Every spring, some of the most accomplished lawyers in America assemble in Washington for a two-day private tribute to the man who gave them their first big job: the chief justice of the United States, William H. Rehnquist.

But this year's annual reunion of Rehnquist's former law clerks, which took place over the weekend of June 11 and 12, felt bittersweet. The dozens of ex-aides who came from across the country sensed it might be an occasion not only to hail but also, several noted, to say farewell to the man they know simply as "the chief."

With Rehnquist, 80, suffering from thyroid cancer, his remaining time on the court is believed by many to be counted in days, not months or even weeks. Rehnquist is widely expected to retire at the end of the current term, at the end of this month.

Beyond that, the outlook for his health is uncertain.

"What I saw was a lot of emotion, and I interpreted it to be 'My God, this is a man we love who's been through a lot, and isn't it great he's here?' " said Joseph L. Hoffmann, a professor of law at Indiana University who clerked for Rehnquist during the court's 1985-1986 term.

Hoffmann, who has rarely attended the reunions, said he made a special effort to get to Washington on a weekend when he also had a high school graduation and a business meeting to attend.

The applause for Rehnquist was even more thunderous than usual when the justice, whose 33 years on the court have been exceeded by only seven others in history, walked into the court's Great Hall at 7 p.m. on June 11, according to people who were there.

Dinner tables had been set in that vast, marble-columned space to accommodate what some said was an all-time-high turnout by former clerks.

Rehnquist waved and flashed a smile before telling the group, "It's wonderful to see everyone, but that's all I'm going to do" -- an allusion to his difficulty speaking since October, when doctors performed an operation to help him breathe as the cancer encroached on his throat.

He thanked his clerks for their cards and visits, saying they had lifted his spirits during his illness.

The bond between Supreme Court justices and their law clerks is forged from shared in-chambers experiences that are as confidential as they are intense. Half a dozen sources who agreed to discuss the event with The Washington Post cited that relationship in insisting on anonymity.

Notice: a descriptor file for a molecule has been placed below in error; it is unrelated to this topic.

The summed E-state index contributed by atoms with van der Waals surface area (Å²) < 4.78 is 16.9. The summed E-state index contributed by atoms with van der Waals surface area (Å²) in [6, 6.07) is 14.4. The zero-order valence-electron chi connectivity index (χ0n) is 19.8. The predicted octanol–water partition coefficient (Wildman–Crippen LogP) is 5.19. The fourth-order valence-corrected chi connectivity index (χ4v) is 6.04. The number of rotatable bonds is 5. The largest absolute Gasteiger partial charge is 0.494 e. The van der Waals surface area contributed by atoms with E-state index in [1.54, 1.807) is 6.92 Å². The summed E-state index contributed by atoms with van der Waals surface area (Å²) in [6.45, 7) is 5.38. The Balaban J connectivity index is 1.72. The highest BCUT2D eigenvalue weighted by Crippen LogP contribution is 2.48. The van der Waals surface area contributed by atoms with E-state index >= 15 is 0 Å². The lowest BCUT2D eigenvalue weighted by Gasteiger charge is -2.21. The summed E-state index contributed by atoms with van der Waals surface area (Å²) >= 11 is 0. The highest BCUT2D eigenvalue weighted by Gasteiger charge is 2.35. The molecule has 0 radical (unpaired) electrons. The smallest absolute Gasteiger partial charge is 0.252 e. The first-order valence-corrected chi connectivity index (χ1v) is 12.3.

The public may know Rehnquist as the sometimes frosty legal avatar of a law-and-order view of the Constitution. But the young clerks -- often products of lesser-known law schools -- whom Rehnquist picks for their legal ability and, he has said, their lack of pomposity, attest to his private kindness and sense of humor.

Several of those who saw the chief justice on June 11 said he appeared weak. "Obviously, he was a man whose health was going through a struggle," one former clerk said.

But Hoffmann, noting that Rehnquist has appeared on the bench to deliver opinions with his colleagues on each of the past six Mondays, said he thought his condition may have stabilized. "I did not have the feeling that . . . this is the last time we'll all do this," he said.

Though he has put in appearances at the croquet games and trivia contests of past reunions, the dinner was the only one of last weekend's events that Rehnquist attended this year. He remained for half an hour.

He was present just long enough to take in this year's version of the annual skit in which clerks impersonate the boss and satirize the events of the latest term.

In keeping with the valedictory mood, this year's skit was a spoof of the game show "To Tell the Truth," with one current clerk and four former clerks, including some from Rehnquist's early years on the court, pretending to be the boss.

The gag was that each represented the chief justice as he looked during a different era of his tenure. The '70s edition of the chief justice came equipped with pasted-on sideburns. Sideburns were Rehnquist's tonsorial trademark in those days.

John G. Roberts, a judge on the U.S. Court of Appeals for the District of Columbia Circuit -- and the subject of much speculation that he might be named by President Bush to succeed Rehnquist -- played the Rehnquist of 1980, the year Roberts clerked.

Two of Rehnquist's fellow members of the court, Justices Antonin Scalia and Anthony M. Kennedy, contributed videotaped messages to the occasion.

Scalia brought the house down by jokingly denying any ambitions to be chief justice himself. He would rather be pope, he quipped, according to witnesses.

Chief Justice William H. Rehnquist, 80, suffering from thyroid cancer, is widely expected to retire at the end of the Supreme Court's current term.